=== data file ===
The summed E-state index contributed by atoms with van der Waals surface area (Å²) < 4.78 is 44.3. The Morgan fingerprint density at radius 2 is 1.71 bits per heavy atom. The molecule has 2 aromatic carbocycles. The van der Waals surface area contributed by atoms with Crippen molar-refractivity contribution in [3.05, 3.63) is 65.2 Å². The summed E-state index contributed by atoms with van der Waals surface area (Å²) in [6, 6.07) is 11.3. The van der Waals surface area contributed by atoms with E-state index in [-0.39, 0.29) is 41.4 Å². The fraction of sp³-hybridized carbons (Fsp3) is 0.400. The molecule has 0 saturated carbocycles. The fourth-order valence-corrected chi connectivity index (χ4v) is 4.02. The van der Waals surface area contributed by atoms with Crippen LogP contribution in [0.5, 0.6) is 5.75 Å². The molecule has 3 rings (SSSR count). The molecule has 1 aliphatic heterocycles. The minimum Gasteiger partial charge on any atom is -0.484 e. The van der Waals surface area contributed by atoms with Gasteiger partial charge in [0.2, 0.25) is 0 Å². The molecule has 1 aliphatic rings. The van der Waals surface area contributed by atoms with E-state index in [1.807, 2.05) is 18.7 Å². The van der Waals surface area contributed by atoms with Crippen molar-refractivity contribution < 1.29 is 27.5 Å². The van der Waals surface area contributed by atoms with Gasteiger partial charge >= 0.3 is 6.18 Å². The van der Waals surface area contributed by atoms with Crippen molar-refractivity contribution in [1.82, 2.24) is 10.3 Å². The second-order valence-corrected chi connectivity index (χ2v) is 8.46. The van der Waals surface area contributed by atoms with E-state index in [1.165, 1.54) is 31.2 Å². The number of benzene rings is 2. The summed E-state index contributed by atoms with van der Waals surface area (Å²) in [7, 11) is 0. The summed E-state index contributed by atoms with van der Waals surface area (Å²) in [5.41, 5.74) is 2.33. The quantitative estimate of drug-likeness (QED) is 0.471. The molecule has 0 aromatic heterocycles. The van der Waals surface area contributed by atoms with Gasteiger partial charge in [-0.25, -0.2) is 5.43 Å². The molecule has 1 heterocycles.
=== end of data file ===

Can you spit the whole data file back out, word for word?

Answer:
The summed E-state index contributed by atoms with van der Waals surface area (Å²) < 4.78 is 44.3. The Morgan fingerprint density at radius 2 is 1.71 bits per heavy atom. The molecule has 2 aromatic carbocycles. The van der Waals surface area contributed by atoms with Crippen molar-refractivity contribution in [3.05, 3.63) is 65.2 Å². The summed E-state index contributed by atoms with van der Waals surface area (Å²) in [6, 6.07) is 11.3. The van der Waals surface area contributed by atoms with E-state index in [-0.39, 0.29) is 41.4 Å². The fraction of sp³-hybridized carbons (Fsp3) is 0.400. The molecule has 0 saturated carbocycles. The fourth-order valence-corrected chi connectivity index (χ4v) is 4.02. The van der Waals surface area contributed by atoms with Crippen LogP contribution in [0.5, 0.6) is 5.75 Å². The molecule has 3 rings (SSSR count). The molecule has 1 aliphatic heterocycles. The minimum Gasteiger partial charge on any atom is -0.484 e. The van der Waals surface area contributed by atoms with Gasteiger partial charge in [0.2, 0.25) is 0 Å². The molecule has 1 aliphatic rings. The van der Waals surface area contributed by atoms with E-state index in [1.807, 2.05) is 18.7 Å². The van der Waals surface area contributed by atoms with Crippen molar-refractivity contribution < 1.29 is 27.5 Å². The van der Waals surface area contributed by atoms with Gasteiger partial charge >= 0.3 is 6.18 Å². The van der Waals surface area contributed by atoms with Crippen molar-refractivity contribution in [1.82, 2.24) is 10.3 Å². The second-order valence-corrected chi connectivity index (χ2v) is 8.46. The van der Waals surface area contributed by atoms with E-state index in [1.165, 1.54) is 31.2 Å². The number of benzene rings is 2. The summed E-state index contributed by atoms with van der Waals surface area (Å²) in [7, 11) is 0. The summed E-state index contributed by atoms with van der Waals surface area (Å²) in [5.41, 5.74) is 2.33. The quantitative estimate of drug-likeness (QED) is 0.471. The molecule has 0 aromatic heterocycles. The van der Waals surface area contributed by atoms with Gasteiger partial charge in [-0.25, -0.2) is 5.43 Å². The molecule has 1 heterocycles.